A scientist at the University of Washington works on vaccine and protein research in May 2022.
A scientist at the University of Washington works on vaccine and protein research in May 2022. (David Ryder/Getty Images)

Americans have watched in real time as the country has moved to confront the threat posed by the coronavirus outbreak. Scientists have developed and tested vaccines and treatments for the virus at an unprecedented pace, while government leaders have grappled with appropriate policy response, attempting to balance public health and other considerations.

A recent Pew Research Center survey asked U.S. adults to say, in their own words, what they have learned from the COVID-19 pandemic. One set of respondents were asked what they learned about the development of vaccines and medical treatments, while another set were asked what they think the country should learn to be better prepared for a future outbreak of disease.

Pew Research Center conducted this study to understand Americans’ views about what they have learned from the COVID-19 pandemic. Open-ended responses come from a Center survey of 10,282 U.S. adults conducted May 2-8, 2022. One random subset of respondents was asked to describe what they learned during the coronavirus outbreak about how new medical treatments and vaccines are developed. Another random subset of respondents was asked about what lesson the country should learn from the coronavirus outbreak to be better prepared for the possibility of a new outbreak of infectious disease. Some responses quoted here have been lightly edited for style, brevity and readability.

Everyone who took part in the survey is a member of the Center’s American Trends Panel (ATP), an online survey panel that is recruited through national, random sampling of residential addresses. This way, nearly all U.S. adults have a chance of selection. The survey is weighted to be representative of the U.S. adult population by gender, race, ethnicity, partisan affiliation, education and other categories. Read more about the ATP’s methodology.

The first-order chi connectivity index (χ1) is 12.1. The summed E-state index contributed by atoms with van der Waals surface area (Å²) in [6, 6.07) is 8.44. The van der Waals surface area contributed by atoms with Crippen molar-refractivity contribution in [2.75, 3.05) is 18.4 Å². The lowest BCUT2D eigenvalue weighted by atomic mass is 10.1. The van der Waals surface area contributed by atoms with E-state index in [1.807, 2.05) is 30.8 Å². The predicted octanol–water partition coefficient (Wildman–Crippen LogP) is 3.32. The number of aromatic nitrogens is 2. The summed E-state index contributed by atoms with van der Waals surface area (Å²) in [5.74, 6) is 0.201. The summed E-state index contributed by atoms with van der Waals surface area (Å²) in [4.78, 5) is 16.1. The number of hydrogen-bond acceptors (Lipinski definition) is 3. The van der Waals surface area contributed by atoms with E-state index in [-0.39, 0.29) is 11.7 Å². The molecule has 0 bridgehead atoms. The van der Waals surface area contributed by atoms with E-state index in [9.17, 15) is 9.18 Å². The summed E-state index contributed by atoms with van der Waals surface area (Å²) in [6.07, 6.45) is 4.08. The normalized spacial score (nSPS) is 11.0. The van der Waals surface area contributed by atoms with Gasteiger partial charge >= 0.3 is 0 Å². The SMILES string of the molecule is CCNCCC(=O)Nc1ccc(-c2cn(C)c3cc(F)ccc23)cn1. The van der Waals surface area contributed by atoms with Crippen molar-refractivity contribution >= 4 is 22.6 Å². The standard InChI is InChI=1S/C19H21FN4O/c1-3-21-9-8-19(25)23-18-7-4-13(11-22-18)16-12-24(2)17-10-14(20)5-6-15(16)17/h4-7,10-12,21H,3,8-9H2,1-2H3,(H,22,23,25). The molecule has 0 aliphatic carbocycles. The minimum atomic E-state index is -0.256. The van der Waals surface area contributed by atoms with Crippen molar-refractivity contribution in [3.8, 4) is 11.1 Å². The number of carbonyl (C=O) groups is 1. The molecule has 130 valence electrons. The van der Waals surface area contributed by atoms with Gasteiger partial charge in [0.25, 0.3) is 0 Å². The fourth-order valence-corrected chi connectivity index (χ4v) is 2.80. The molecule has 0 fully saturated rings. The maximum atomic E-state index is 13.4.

Here are the questions used for this analysis, along with responses, and its methodology.

As with a host of other views about the coronavirus outbreak, Americans’ thoughts about these questions are often divided along partisan lines. When thinking of lessons learned about the development of medical treatments and vaccines, Democrats and those who lean to the Democratic Party often mention appreciation for the vaccine development process and the speed at which vaccines and treatments were developed. Another top response is a respect for science generally.

By comparison, Republicans and those who lean to the GOP strike a more negative tone on lessons learned. Skepticism toward vaccines is the top response among Republicans, and mentions of distrust of the pharmaceutical industry and government officials are also relatively frequent.  

Partisan differences are also prominent in the recommendations people would give to the country in the event of a future public health emergency. When asked what lesson the country should learn to be better prepared for the possibility of a future infectious disease outbreak, Democrats are particularly inclined to talk about the need for better preparation, greater trust of public health guidance and faster responses.

Better preparation was also a common response among Republicans. However, other frequent mentions differed in tone and included low trust in government officials and a need to avoid shutdowns and prevent limits on individual freedom.